Oil slipped on Friday, heading for a fourth consecutive weekly settlement within the $75-$80 range, as investors focused on a slowing economy and rising inventories in top consumer the United States.

European stocks traded lower and Asian equities declined ahead of data expected to show U.S. economic growth slowed to 2.5 percent in the second quarter from 2.7 percent in the first quarter.

U.S. September crude shed 64 cents to $77.72 a barrel at 1035 GMT (6:35 a.m. EDT). ICE Brent fell 61 cents to $76.98.

We've got the GDP figures coming out later and maybe people are squaring up a little bit before then just in case it comes in a little bit weak, said Rob Montefusco, a trader at Sucden Financial.

If you go by those horrendous numbers we had on Wednesday, there's plenty of oil stocks around.

A U.S. government report on Wednesday showed crude inventories jumped the most in almost two years last week, by more than 7 million barrels. Industry group the American Petroleum Institute also reported a rise in stockpiles.

The reports showing soaring crude stockpiles in the U.S. had forced prices toward the bottom of the recent price range earlier in the week by signaling weak demand.


The slowdown in the U.S. economic recovery was also flagged by a stream of weak economic data in the past couple of months, and a softer report on Friday could revive fears among investors of a double-dip recession.

Still, U.S. crude on Thursday climbed almost 1.8 percent, the first gain of the week despite falling equities, boosted by a weaker dollar, which makes dollar-denominated commodities cheaper for other currency holders.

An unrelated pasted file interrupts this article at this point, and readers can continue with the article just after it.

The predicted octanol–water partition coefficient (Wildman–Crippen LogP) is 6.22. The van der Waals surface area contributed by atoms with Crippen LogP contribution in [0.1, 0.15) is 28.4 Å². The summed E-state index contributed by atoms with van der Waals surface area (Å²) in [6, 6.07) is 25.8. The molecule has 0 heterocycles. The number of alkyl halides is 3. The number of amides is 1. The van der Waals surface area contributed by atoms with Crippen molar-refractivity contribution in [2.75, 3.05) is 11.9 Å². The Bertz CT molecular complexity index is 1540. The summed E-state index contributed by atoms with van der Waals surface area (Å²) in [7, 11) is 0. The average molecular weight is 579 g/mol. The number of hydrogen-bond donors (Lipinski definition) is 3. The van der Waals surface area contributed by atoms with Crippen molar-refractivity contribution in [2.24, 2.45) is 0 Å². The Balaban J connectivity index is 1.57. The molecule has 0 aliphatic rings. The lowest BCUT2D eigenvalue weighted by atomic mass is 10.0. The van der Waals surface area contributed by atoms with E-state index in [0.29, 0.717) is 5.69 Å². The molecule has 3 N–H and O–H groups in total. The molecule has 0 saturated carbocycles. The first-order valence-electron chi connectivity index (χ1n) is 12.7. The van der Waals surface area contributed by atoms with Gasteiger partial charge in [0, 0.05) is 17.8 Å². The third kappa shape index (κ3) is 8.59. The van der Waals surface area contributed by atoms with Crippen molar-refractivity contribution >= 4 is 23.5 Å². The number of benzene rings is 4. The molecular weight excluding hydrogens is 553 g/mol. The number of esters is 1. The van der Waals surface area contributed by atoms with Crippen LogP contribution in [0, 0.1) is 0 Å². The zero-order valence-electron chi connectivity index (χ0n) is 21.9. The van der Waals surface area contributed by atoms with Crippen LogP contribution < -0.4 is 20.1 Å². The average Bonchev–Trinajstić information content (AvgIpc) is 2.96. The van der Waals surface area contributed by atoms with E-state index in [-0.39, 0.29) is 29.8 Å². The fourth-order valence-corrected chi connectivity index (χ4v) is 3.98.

The dollar rose against a basket of currencies .DXY on Friday.

Oil has traded in a range between $70 and $80 for almost two months. Prices are unlikely to move above $80 a barrel unless inventories fall, said Mark Pervan, a senior commodities analyst at ANZ in Melbourne.

Industrial output in Japan, the world's third-largest oil user, unexpectedly fell in June and manufacturers expect further declines in coming months, boding ill for the fragile economic recovery.

Members of the Organization of the Petroleum Exporting Countries have said they prefer oil to remain around $70 to $80 a barrel, a level they say encourages investment to sustain and increase production capacity and does not put the global economic recovery at risk.

With prices staying within that range, OPEC production has been climbing steadily and has risen further in July, a Reuters survey showed on Thursday.

(Additional reporting by Alejandro Barbajosa; editing by James Jukwey)